New Beginnings - A Dog Trainer Gets a Puppy

Kaos

For the past month, I’ve been a dog trainer without a dog of my own.  Last spring my 14-year old dog Cheyenne and my 11 year-old dog BJ were both diagnosed with cancer.  I lost them both this fall within 6 weeks of each other.  I don’t want to write about my grief in this forum, but I’m coming out the other side of that grief now.  Tomorrow I start an exciting new chapter when I pick up my new – as yet unnamed – puppy.  

This is an incredible opportunity for me.  I’ve never raised a dog with any clue of what I was doing before.  Cheyenne and BJ both came to me with serious behavior problems.  Helping them overcome those problems led me to become a trainer.  Cheyenne sparked my first serious interest in becoming a trainer, which led to an apprenticeship.  BJ launched me into attending seminars with the people whose books I’d been reading when I couldn’t find local help with his problems.  I formed my own business soon thereafter.     

That was 11 years ago.  Since then I’ve worked with thousands of dogs, taught over 150 puppy classes, read far more than I did in 4 years of graduate school in another field, and enjoyed hundreds of hours of seminars.  I have not, however, had a new dog – let alone a puppy – in all that time.  As you might imagine, I’m giddy with anticipation.  

Hopefully I’m not just being self-indulgent, but I thought that it might be useful to blog about my puppy’s first 8 weeks in our home.  Plenty of books list basic principles for raising a puppy, but I think that translating principles into action can sometimes be difficult.  I’m hoping that a real life account of a trainer choosing a puppy and taking him through his critical socialization period might make it seem a bit more real.  Hopefully, having a puppy in my home for the first time in a very long time will lead to some interesting insights that make me a better teacher to my human students.   I know that I’ll have setbacks and make mistakes.  Every puppy owner does, and I’ll do my best to honestly chronicle mine.

I’ll start with a quick rundown of choosing my puppy and preparing for his arrival.  I’m giving this topic short shrift.  What goes on before one gets a puppy deserves its own book.  Fortunately, Ian Dunbar wrote that book and you can download it for free here at DSD.  My puppy is a Catahoula Leopard Dog.  He’ll be my fourth.  My selection of this breed holds few lessons for the average pet owner beyond “don’t be like me.”  Catahoulas are intense working dogs who need lots of socialization, huge amounts of exercise, and an owner dedicated to doing lots of training.  They are not well suited to being an average family pet or even an average hobbyist’s dog.  I would never even consider getting one if I worked a 9-5 job.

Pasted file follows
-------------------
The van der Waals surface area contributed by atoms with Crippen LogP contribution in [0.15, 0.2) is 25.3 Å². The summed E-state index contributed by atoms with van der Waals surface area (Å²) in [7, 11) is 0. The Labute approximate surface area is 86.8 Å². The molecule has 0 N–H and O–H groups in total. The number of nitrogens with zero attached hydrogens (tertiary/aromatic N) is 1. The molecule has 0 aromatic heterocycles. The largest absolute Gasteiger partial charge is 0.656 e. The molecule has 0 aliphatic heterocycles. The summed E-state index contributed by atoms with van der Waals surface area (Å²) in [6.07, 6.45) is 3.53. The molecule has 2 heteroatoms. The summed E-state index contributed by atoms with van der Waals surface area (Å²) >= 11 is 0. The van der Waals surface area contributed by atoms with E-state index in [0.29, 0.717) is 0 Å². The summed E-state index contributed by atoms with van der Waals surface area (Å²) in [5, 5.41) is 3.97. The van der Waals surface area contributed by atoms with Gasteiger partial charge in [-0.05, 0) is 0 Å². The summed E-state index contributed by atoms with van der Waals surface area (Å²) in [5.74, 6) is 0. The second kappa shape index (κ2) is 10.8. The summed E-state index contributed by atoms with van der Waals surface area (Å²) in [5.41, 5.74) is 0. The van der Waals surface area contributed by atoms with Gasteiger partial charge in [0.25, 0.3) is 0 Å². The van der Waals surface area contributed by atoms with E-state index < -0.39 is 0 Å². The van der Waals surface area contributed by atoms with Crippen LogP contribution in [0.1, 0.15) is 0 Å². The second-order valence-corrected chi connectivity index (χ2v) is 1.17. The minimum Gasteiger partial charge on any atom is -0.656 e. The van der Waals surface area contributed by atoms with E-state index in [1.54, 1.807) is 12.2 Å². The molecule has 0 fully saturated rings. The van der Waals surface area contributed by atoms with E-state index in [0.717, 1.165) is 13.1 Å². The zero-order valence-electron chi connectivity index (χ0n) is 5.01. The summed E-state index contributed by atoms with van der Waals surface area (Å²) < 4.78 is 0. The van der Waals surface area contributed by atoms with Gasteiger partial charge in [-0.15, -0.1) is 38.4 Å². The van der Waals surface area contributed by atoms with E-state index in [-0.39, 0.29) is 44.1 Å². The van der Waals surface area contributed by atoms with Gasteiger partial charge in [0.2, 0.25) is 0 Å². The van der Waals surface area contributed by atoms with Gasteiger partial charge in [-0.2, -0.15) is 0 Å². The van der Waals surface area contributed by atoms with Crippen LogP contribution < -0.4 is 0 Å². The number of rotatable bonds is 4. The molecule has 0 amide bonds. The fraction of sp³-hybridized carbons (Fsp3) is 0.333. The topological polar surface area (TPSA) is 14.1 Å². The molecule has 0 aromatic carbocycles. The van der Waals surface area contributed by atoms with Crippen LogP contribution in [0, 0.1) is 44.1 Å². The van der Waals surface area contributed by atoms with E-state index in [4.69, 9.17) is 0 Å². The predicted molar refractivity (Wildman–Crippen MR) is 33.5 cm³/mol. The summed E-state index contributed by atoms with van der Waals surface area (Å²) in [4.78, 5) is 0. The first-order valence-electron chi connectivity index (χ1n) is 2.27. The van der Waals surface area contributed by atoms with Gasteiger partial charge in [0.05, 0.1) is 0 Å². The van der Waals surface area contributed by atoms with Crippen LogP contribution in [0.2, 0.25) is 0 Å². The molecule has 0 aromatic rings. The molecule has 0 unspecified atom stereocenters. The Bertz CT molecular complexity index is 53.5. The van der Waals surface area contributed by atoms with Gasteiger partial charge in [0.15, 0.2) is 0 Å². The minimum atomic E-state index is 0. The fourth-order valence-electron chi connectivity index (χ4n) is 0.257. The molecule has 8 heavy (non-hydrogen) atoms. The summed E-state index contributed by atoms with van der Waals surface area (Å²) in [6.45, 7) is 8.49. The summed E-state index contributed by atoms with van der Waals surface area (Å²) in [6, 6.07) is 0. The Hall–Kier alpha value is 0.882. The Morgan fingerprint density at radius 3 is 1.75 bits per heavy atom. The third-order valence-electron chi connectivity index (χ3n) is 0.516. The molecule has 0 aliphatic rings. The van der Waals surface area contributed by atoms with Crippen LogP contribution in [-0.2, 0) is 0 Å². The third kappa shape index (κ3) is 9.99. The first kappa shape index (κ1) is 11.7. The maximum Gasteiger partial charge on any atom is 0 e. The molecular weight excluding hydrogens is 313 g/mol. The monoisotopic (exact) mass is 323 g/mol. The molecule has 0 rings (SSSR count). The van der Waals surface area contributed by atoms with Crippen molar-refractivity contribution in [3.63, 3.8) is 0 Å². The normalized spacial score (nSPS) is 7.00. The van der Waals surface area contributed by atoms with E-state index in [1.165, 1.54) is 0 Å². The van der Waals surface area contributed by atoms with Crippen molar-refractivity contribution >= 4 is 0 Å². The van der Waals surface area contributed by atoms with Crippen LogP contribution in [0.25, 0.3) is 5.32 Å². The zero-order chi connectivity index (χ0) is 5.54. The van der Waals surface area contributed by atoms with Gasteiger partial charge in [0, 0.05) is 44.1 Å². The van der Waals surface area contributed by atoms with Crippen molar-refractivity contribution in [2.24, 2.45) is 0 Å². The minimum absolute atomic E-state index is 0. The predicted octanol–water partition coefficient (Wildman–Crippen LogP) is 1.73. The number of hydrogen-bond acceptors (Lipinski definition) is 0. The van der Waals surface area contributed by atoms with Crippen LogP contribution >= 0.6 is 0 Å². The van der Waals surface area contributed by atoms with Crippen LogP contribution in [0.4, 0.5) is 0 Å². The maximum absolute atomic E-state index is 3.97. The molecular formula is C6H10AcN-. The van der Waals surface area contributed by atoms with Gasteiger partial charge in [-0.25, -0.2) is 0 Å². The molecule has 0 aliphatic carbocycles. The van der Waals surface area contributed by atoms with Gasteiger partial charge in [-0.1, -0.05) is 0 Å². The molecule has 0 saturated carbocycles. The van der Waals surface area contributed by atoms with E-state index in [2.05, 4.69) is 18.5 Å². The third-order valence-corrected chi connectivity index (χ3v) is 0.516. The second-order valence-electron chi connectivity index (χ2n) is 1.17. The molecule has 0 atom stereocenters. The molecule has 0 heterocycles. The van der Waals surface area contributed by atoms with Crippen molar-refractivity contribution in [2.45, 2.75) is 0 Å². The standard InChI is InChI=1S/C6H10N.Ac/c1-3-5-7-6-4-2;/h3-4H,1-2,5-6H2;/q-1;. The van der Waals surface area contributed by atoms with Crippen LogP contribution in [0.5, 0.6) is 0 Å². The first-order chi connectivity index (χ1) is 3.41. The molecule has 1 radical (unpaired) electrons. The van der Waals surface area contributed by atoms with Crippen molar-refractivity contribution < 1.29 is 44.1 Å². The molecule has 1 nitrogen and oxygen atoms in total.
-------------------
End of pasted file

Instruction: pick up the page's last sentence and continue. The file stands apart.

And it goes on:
Fortunately, my lifestyle conforms well to the breed’s needs.  I can take my puppy with me nearly everywhere.  I live in a rural area near several large wooded areas where I can safely hike with a well-trained off-leash dog.  I have a flexible workday with plenty of opportunities for exercise breaks.  As he matures, I’ll even be able to involve my dog in much of my work.  

Choosing a breeder for a working dog can be tricky.  I’d be surprised if there’s a Catahoula breeder on the planet who meets Dr. Dunbar’s excellent criteria for choosing a breeder.  Only a small minority of litters are raised indoors.  Socialization isn’t a priority for many breeders.  Most Catahoula breeders would laugh at the idea of chew toy training or real-life grass potty areas in whelping pens.  They’re not breeding to produce house pets.  

Fortunately, my puppy was raised in rare fashion.  I contacted a breeder whose lines I know well.  I’ve known many of her dogs and even had one as a training client.  They have excellent health and incredible temperaments.  My puppy comes from her lines, but was raised by a different breeder.  That breeder loves raising puppies and has time to do it right.  The pups are in his house and he spends an enormous amount of time with them: handling them, playing with them, making sure they meet children, etc.  They do pee pretty much wherever they want in the whelping pen, which will complicate housetraining a bit, but I’m confident that we will easily overcome that issue. 

I drove up to Canada to meet the pups two weeks ago.  I’ve met several litters of catahoulas, but I’ve never seen a litter where every single dog was so people-oriented.  All the puppies reacted to the arrival of any person or dog with joy and curiosity.  Every single puppy happily accepted a wide variety of handling and restraint.  (I made sure to evaluate them all, not just the ones I might buy.)  Both parents are very friendly stable dogs.  So are the other offspring of their mother whom I met.  In a breed where suspicion of strangers is mentioned in the breed standard, it was important to make sure that these lines produced stable friendly dogs, and I’m confident that they do.  

Once I made my choice, all that was left was to prepare for my puppy.  I plan on bringing him to all 3 of our puppy classes each week and have also enrolled him in two other trainers’ puppy classes.  We already have an x-pen and picked up a puppy-sized crate today.  I’ve spent this evening puppy-proofing the house and making sure that there are baskets of fun acceptable chew toys everywhere.  We have all the food, all the treats, and all the interactive toys we need.  I’ve spoken to my vet about vaccinations. 

All I need now is my puppy…and a name.  I can’t wait for tomorrow!